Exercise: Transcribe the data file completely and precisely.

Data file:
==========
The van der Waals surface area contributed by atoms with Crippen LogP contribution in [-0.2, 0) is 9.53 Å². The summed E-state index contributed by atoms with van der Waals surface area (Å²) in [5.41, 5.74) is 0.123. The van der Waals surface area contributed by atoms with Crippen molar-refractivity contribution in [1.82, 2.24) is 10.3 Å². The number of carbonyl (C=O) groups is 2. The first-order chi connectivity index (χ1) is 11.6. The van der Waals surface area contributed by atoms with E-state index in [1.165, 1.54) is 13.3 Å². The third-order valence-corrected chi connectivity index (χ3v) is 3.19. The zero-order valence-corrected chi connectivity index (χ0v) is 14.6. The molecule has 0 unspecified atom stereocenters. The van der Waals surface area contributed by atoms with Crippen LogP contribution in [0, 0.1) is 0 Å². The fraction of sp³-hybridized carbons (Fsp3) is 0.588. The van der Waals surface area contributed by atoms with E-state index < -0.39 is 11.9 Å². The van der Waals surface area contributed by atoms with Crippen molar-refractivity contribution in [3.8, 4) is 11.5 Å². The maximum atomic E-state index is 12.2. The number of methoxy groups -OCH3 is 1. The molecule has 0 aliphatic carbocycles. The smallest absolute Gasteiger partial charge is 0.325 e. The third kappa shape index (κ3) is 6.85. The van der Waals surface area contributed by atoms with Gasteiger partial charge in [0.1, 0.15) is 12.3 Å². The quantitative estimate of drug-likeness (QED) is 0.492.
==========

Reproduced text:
The van der Waals surface area contributed by atoms with Crippen LogP contribution in [-0.2, 0) is 9.53 Å². The summed E-state index contributed by atoms with van der Waals surface area (Å²) in [5.41, 5.74) is 0.123. The van der Waals surface area contributed by atoms with Crippen molar-refractivity contribution in [1.82, 2.24) is 10.3 Å². The number of carbonyl (C=O) groups is 2. The first-order chi connectivity index (χ1) is 11.6. The van der Waals surface area contributed by atoms with E-state index in [1.165, 1.54) is 13.3 Å². The third-order valence-corrected chi connectivity index (χ3v) is 3.19. The zero-order valence-corrected chi connectivity index (χ0v) is 14.6. The molecule has 0 unspecified atom stereocenters. The van der Waals surface area contributed by atoms with Crippen LogP contribution in [0, 0.1) is 0 Å². The fraction of sp³-hybridized carbons (Fsp3) is 0.588. The van der Waals surface area contributed by atoms with E-state index < -0.39 is 11.9 Å². The van der Waals surface area contributed by atoms with Crippen molar-refractivity contribution in [3.8, 4) is 11.5 Å². The maximum atomic E-state index is 12.2. The number of methoxy groups -OCH3 is 1. The molecule has 0 aliphatic carbocycles. The smallest absolute Gasteiger partial charge is 0.325 e. The third kappa shape index (κ3) is 6.85. The van der Waals surface area contributed by atoms with Gasteiger partial charge in [0.1, 0.15) is 12.3 Å². The quantitative estimate of drug-likeness (QED) is 0.492.